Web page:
Brightsurf Science News & Current Events

April 23, 2001
Mechanism for life-threatening high-altitude sickness uncovered
Mountain climbers who develop high altitude sickness - with symptoms that include extreme listlessness and coughing up blood - may now have an explanation for what causes the condition, researchers report in today's Circulation: Journal of the American Heart Association.

Mandatory nutrition labeling reduces high-fat purchases
When mandatory nutrition labeling went into effect, sales of high-fat salad dressings significantly declined, showing that the labels do have an effect on consumer choices, says a Cornell University researcher.

Mutated clotting gene raises risk of heart disease in blacks, not whites
A gene involved in blood clotting is linked to a six-fold increase in risk for heart disease in African-Americans, according to the first prospective study to examine the gene as it relates to heart disease published in today's Circulation: Journal of the American Heart Association.

Key mechanics of cell membrane fusion revealed
Scientists at the University of North Carolina have developed a new working model of cell membrane fusion.

Mind/Body Medical Institute to participate in medicare lifestyle modification program demonstration
The U.S. Department of Health and Human Services' Health Care Financing Administration has invited the Mind/Body Medical Institute's Cardiac Wellness Program to participate in multi- year Medicare Lifestyle Modification Program Demonstration.

Solution to some of country's energy woes might be little more than hot air
A Sandia team led by researcher Steve Bauer has been working with Houston-based Haddington Ventures and its subsidiary Norton Energy Storage LLC to determine the feasibility of using a 2,200-foot-deep inactive mine near Norton, Ohio, as the storage vessel for a compressed air energy storage power plant.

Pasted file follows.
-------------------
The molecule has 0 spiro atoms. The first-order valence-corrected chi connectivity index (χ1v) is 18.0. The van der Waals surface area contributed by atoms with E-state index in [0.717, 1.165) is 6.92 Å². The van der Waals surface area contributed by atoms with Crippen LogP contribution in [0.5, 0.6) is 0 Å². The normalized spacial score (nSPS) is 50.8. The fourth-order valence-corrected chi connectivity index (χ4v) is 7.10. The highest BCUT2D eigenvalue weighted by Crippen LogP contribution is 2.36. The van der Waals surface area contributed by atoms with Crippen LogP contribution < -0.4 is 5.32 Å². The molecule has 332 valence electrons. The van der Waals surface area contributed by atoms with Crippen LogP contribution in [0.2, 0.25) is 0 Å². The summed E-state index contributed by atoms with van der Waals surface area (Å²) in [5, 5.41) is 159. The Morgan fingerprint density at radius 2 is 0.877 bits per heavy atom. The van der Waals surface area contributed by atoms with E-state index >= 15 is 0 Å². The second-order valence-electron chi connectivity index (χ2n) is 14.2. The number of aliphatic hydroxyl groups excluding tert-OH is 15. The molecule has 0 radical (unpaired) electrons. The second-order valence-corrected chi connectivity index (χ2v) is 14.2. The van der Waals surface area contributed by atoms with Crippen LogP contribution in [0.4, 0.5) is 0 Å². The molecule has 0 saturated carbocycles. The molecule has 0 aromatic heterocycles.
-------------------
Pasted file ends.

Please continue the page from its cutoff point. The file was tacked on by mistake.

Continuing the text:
Driving abilities are inhibited in some people with MS
People who suffer from cognitive difficulties related to Multiple Sclerosis (MS) have a slower driving reaction time and increased risk of accidents, according to a study in the April 24 issue of Neurology, the scientific journal of the American Academy of Neurology.

Researchers discover human gene that may produce sweet taste receptor
Two HHMI research teams have independently identified a human gene that encodes a likely receptor for sweet compounds.

Dialysis patients can avoid serious complications by using medication that normally treats low blood pressure, Yale researcher reports
Studies presented April 20 by a Yale researcher at the annual National Kidney Foundation Meeting in Orlando, Florida, show that midodrine hydrochloride, a medication normally used to treat low blood pressure, may also help kidney disease patients avoid some of the serious side effects of dialysis.

The John D. and Catherine T. Macarthur Foundation gives $11.5 million in support of scientific education and research in Russia
The John D. and Catherine T. MacArthur Foundation has announced a grant of $11.5 million in support of work designed to help Russian universities build science research programs and renew Russia's capacity to train scientists.

Yale School of Medicine Associate Dean profiled in "How Jane Won," a new book on how successful women attain their goals
Merle Waxman, associate dean, ombudsperson and director of the Office for Women in Medicine at Yale School of Medicine, is among 55 women featured in

Geologists focus on area contamination, environment, and energy issues
Geoscientists will answer the following questions (among others): Are we losing the Great Lakes' sand dunes?

Neonatal diabetes tied to gene defect
Mutations in the glucokinase gene can cause a complete deficiency of this enzyme, which plays a crucial role in the regulation of blood-sugar levels.

National survey reveals profound lack of scientific knowledge
A national survey developed by the California Academy of Sciences and polling organization Harris Interactive, reveals that the American public lacks basic scientific knowledge at a time when science-related issues have an increasing impact on daily life.

Most-serious greenhouse gas is increasing, international study finds
Scientists know that atmospheric concentrations of greenhouse gases such as carbon dioxide have risen sharply in recent years, but a study released today in Paris reports a surprising and dramatic increase in the most important greenhouse gas - water vapor - during the last half-century.

Caution urged in basing neck surgery decision solely on non-invasive imaging techniques
After comparing two commonly used non-invasive imaging techniques to the older and more invasive

Activity decrease in exercising older adults linked to decline in resting metabolism
A new University of Colorado at Boulder study shows that active older adults -- who burn more calories at rest than their sedentary counterparts -- showed significant drops in their resting metabolism less than a week after they slowed down their physical activity, even though they reduced their caloric intake accordingly.
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